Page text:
Tuesday, August 25, 2009

Top Layer - Soil Ammendment

by Richard Chew

It is almost a year since I started this blog. I am really glad that I make many new friends. I like to thank you for visiting and dropping your kind comments.

Though I made some good progress and experience some success, I feel there is still more to learn.

In this posting, I like to write about soil amendment. I learned that after transplanting the rose plants, over time the soil may deplete in certain nutrients or the soil pH may deviate outside the favourable range.

And sometimes the varying factor may be caused by neither of the above, the weather itself may affect how the plant uptake the nutrients, and this could be why you may hear that rose plant deteriorate due to lack of sun or too much direct noon sun or rain and etc.

Well I like to share that there is a solution to improve the rose plant in adapting to the environment simply by amending the soil.

Replacing the soil is not necessarily the most effective solution; as this may disrupt the soil organism in the soil. I believe amending the soil may be sufficient to do the job.

The next question, is when will it become necessary to ammend the soil? And how?

In my opinion, soil ammendment can be done regularly. It can be done through organic fertilizer or by laying a layer of compost at the top soil.




The above pictures are some of the reactions/results happened while I was experimenting. Changes to the soil affects how and what nutrients are absorbed; thereafter affects the formation of leaves.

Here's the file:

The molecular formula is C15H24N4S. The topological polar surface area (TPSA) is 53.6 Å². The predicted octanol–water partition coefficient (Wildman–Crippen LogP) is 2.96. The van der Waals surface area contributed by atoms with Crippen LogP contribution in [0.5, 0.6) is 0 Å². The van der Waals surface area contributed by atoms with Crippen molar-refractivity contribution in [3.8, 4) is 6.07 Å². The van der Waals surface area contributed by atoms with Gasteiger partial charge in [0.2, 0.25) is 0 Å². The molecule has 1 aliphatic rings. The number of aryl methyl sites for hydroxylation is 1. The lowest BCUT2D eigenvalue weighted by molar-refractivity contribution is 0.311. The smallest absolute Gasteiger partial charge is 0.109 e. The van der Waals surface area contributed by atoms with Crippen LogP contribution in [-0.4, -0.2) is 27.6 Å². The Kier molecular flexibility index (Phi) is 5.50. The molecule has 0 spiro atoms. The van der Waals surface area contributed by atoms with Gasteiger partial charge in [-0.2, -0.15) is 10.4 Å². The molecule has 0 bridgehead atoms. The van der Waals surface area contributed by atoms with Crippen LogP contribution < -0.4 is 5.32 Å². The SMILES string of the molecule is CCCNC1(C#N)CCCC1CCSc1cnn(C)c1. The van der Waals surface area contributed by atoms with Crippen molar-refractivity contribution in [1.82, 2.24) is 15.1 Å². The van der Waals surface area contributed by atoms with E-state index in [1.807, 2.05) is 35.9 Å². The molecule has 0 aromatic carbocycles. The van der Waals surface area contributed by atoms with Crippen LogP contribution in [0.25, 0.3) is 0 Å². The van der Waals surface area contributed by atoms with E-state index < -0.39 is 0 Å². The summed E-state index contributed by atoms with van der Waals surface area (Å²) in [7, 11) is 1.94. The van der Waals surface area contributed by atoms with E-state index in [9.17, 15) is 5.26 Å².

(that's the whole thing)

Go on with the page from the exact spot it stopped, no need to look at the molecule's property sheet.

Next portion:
I believe we can perform a systematic soil amendment. If can perfect this art, we can achieve the following.

1. "Fuel" the plant for strong growth; especially after pruning; nutrients are released for stronger stem development and clusters bloom.

2. Produce better quality blooms during flower development; nutrients are released for flower develoment as the flower bud is forming

3. Counter pests & fungus infestations, example preventing black spots and spider mites by "inducing" certain bacteria to coat a layer of wax on leaves

4. To maintain soil structure to counter continous pouring rain during rainy season

5. To retain sufficient moisture to counter hot and dry season

6. To retain and minimise plant nutrients from leaching off the soil for later uptake

I hope to achieve some favourable results as I continue with my experiments, and certainly looking forward to share my experiences in my future postings.


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